I took a class and learned the c-to-c roll, I didn’t practice for a while and totally lost it.

It was frustrating, I thought I was doing everything right but……… nothing, I blew about 50% of the attempts.

I purchased a very good video (1st roll / Jay Babina), followed the simple method/instructions and now I can roll again.

I don’t do any fancy rolls, just the basic greenland/layback roll but I love it.

I might be wrong but I think I now have a reliable roll because it feels really effortless, no hard hip-snaps are necessary. Last Sunday I rolled about 20 times with zero wet exits and I wasn’t tired at all.

But I’ll keep practicing, I don’t want to make the same mistake twice.

A second to Kent’s video
A good investment.


An good study in form, however, the stern deck of the kayak in those competition rolling videos was nearly submerged in a normal up right position…in other words, I wonder if it was made especially for rolling and not necessarily for normal touring. I wonder if those guys could roll a partially loaded QCC using the same techniques.

Loaded heavy boats are generally
easier to roll.

The center of gravity is lower and you do not have to overcome how high an empty boat sits out of the water.

And when did you learn to roll well enough to critique others who can?

Rolling boats
This particular boat was built for rolling. I’ve paddled it, and it’s only about 4.5 inches deep behind the cockpit. I found hand rolls to be super easy in it.

However, I know a guy who did the same roll on both sides in the Greenland national championships last month in a Feathercraft Kahuna — he even amazed the Greenlanders with his ability.

My original point was that if you try to emulate the body rotation in the harder rolls, the easy ones will become even easier.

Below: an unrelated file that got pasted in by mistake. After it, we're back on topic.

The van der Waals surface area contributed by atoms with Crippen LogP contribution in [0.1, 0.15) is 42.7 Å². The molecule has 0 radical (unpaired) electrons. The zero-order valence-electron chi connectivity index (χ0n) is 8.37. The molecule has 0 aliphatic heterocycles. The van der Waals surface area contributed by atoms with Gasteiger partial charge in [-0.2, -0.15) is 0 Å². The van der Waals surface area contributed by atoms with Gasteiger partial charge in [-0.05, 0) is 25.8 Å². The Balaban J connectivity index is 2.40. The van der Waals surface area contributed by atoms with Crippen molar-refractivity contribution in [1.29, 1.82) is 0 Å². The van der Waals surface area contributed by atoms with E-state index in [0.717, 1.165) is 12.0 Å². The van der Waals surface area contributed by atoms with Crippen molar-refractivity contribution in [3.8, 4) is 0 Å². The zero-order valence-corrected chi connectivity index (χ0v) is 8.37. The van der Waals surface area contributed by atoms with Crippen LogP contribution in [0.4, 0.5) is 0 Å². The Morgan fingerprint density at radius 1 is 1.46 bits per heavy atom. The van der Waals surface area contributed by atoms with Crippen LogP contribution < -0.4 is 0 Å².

Thanks for all the advice
I think my initial problem was that my hip snap refused to fire. This of course leads to me just trying to muscle my up, which of course doesn’t work.

lost it
Looseing your roll is part of the learning proccess. Don’t get frustrated just keep practiceing with some structure. By this I mean each time you go to practice rolls you should have definite goals that your working on. Watching a rolling video can give you some great tools. When I practice rolls I first start out rolling with an extended paddle and then as I feel my technique getting better I start to shorten the paddle extention. I know my technique is getting better when I’m not putting much pressure on the paddle. One thing that I work on is getting my head as close to the surface as possible before starting the roll and then keeping my head at the surface of the water throughout the roll until it is dragged out last.

It’ll come
I am told… I had it briefly at the end of the season before last then lost it. Apparently what I had was a set of learned responses that worked as long as everything happenned to occur exactly right, but weren’t well enough establshed to be available when I went back by myself and found myself thinking more about what I was doing. Or had to correct problems.

I have been “thinking” about it since then, so have crawled back up to almost getting up a lot (very very little weight on the assisiting bow of the boat or teacher’s hands). But still not “it”.

However, I can wet re-enter and roll up with a paddle float (most times) on the blade, so what I have now actually does give me some additional self-rescue options even without having a full roll.

No work is ever lost - it’ll happen if you stay at it, just a matter of when. (Even for me.)